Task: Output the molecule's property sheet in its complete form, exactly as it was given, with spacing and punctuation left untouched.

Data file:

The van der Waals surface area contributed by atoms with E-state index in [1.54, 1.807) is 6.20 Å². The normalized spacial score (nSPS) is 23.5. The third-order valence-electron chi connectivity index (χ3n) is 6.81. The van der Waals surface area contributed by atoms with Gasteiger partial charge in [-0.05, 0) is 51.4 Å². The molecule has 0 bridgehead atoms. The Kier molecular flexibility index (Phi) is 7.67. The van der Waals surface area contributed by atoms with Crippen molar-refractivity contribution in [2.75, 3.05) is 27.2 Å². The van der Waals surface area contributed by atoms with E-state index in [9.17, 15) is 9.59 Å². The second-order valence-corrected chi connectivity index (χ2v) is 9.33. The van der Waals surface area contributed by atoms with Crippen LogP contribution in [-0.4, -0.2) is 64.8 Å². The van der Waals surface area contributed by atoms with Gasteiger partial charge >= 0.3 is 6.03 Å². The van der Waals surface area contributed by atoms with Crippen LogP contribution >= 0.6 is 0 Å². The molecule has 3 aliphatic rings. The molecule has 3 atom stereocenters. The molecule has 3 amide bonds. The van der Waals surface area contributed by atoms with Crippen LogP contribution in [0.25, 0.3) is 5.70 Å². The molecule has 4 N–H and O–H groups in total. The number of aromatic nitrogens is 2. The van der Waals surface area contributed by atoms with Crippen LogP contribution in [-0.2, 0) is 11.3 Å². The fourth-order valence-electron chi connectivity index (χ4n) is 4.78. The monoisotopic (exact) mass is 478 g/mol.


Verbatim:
The van der Waals surface area contributed by atoms with E-state index in [1.54, 1.807) is 6.20 Å². The normalized spacial score (nSPS) is 23.5. The third-order valence-electron chi connectivity index (χ3n) is 6.81. The van der Waals surface area contributed by atoms with Gasteiger partial charge in [-0.05, 0) is 51.4 Å². The molecule has 0 bridgehead atoms. The Kier molecular flexibility index (Phi) is 7.67. The van der Waals surface area contributed by atoms with Crippen molar-refractivity contribution in [2.75, 3.05) is 27.2 Å². The van der Waals surface area contributed by atoms with E-state index in [9.17, 15) is 9.59 Å². The second-order valence-corrected chi connectivity index (χ2v) is 9.33. The van der Waals surface area contributed by atoms with Crippen LogP contribution in [-0.4, -0.2) is 64.8 Å². The van der Waals surface area contributed by atoms with Gasteiger partial charge >= 0.3 is 6.03 Å². The van der Waals surface area contributed by atoms with Crippen LogP contribution >= 0.6 is 0 Å². The molecule has 3 aliphatic rings. The molecule has 3 atom stereocenters. The molecule has 3 amide bonds. The van der Waals surface area contributed by atoms with Crippen LogP contribution in [0.25, 0.3) is 5.70 Å². The molecule has 4 N–H and O–H groups in total. The number of aromatic nitrogens is 2. The van der Waals surface area contributed by atoms with Crippen LogP contribution in [-0.2, 0) is 11.3 Å². The fourth-order valence-electron chi connectivity index (χ4n) is 4.78. The monoisotopic (exact) mass is 478 g/mol.